Thoughts on new directions in social welfare

On 15-16 October ESN’s CEO John Halloran spoke at the IBM International Social Sector Forum in Warsaw of the challenges facing social services in Europe, suggesting the need for a new direction for the welfare state in a turbulent environment. Below are some of the thoughts he shared with the audience.

"We have a proud tradition of care and protection over many centuries for the most vulnerable in our societies, whether by local communities, churches, philanthropic associations or the State, and whilst we have sought to maintain those values of solidarity, I believe it is time to look again at the impact of our services and to re-examine the role of public services and the relationship between the individual, their family, the community and the State."

"The social reformers of the 19th and 20th century acted with courage and humanity to improve the lives of those in need, which often meant separating them from most citizens into institutions, or indeed ‘institutionalising’ the relationship they had with their benefactors, even within the community. Society protected some of its citizens from the outside world and vice versa, and I would argue that in some respects we continue in that direction today."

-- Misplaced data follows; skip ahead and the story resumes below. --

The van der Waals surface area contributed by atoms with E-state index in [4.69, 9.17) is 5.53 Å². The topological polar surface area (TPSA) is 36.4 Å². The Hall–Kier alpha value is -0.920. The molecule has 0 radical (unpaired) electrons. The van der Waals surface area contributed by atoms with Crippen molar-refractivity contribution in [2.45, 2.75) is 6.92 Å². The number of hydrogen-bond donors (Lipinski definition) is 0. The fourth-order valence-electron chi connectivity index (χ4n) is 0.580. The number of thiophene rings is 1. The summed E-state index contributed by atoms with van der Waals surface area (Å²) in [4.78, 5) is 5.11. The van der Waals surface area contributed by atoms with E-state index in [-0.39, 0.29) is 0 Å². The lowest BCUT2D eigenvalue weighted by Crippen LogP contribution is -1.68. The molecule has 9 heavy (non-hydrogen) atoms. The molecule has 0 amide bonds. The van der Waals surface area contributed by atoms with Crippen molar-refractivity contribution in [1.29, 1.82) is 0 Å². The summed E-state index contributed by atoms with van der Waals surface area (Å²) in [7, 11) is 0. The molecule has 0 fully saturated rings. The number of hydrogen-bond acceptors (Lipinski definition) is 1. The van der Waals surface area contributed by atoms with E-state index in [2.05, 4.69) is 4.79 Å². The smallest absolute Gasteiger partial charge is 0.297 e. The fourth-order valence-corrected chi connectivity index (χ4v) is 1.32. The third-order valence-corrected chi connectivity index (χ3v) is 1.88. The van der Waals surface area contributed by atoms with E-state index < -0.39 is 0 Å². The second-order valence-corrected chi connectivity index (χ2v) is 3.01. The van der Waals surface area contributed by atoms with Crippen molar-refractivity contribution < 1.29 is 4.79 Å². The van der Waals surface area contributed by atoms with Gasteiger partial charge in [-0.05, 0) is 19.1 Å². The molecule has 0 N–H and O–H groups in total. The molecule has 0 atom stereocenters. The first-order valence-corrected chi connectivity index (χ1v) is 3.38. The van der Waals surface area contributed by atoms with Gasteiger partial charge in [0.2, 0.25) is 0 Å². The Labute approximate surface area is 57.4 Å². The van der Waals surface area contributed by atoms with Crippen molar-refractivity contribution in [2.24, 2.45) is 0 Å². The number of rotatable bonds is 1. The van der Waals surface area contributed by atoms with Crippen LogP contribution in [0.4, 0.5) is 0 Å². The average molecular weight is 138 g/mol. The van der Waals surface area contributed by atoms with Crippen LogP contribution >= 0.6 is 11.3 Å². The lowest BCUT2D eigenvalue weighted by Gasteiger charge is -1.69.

"An increasing emphasis on human rights, the advent of a more personalised approach to assessing and meeting needs, developments in new technology, including social media and yes, the financial crisis, may collectively provide a platform for a new direction for welfare. There are exciting opportunities for more individualised and responsive services that deliver better quality of life through greater choice and empowerment and increases in communication."

"I believe that there are also risks, such as short term cost cutting, understandable and in some places inevitable, that may usher in simply ‘poor services for poor people’ with hand outs, not a hand up. The wrong use of technology can lead to ‘over standardisation’ in contrast to personalisation, with consequently less tailored and responsive solutions that stand less chance of success. There can be greater pressure on families, especially women, to shoulder the responsibilities for a dependent family member that is more than they can manage, and the danger simply that some people ‘go under the radar’ and cannot be helped before their difficulties become even more serious, with risks to themselves and perhaps others."

"Let’s do some longer term thinking instead and work towards more open government which builds citizen participation, promoting independent living and self determination. Let’s evaluate the evidence for personal budgets for service users and their carers and recognise that the timing of intervention is crucial to making a difference to people’s lives in the longer term and yes, also to their own and their society’s economic and social success. All this requires political leadership and vision. It values professional and managerial skill in engaging with citizens about their own future and working across service and sector boundaries in new integrated partnerships, using research and mutual learning to improve practice and drive up standards."

"It is about developing better data and using consultation to transform service design, contracting and delivery into effective processes that focus on personal worth and community cohesion."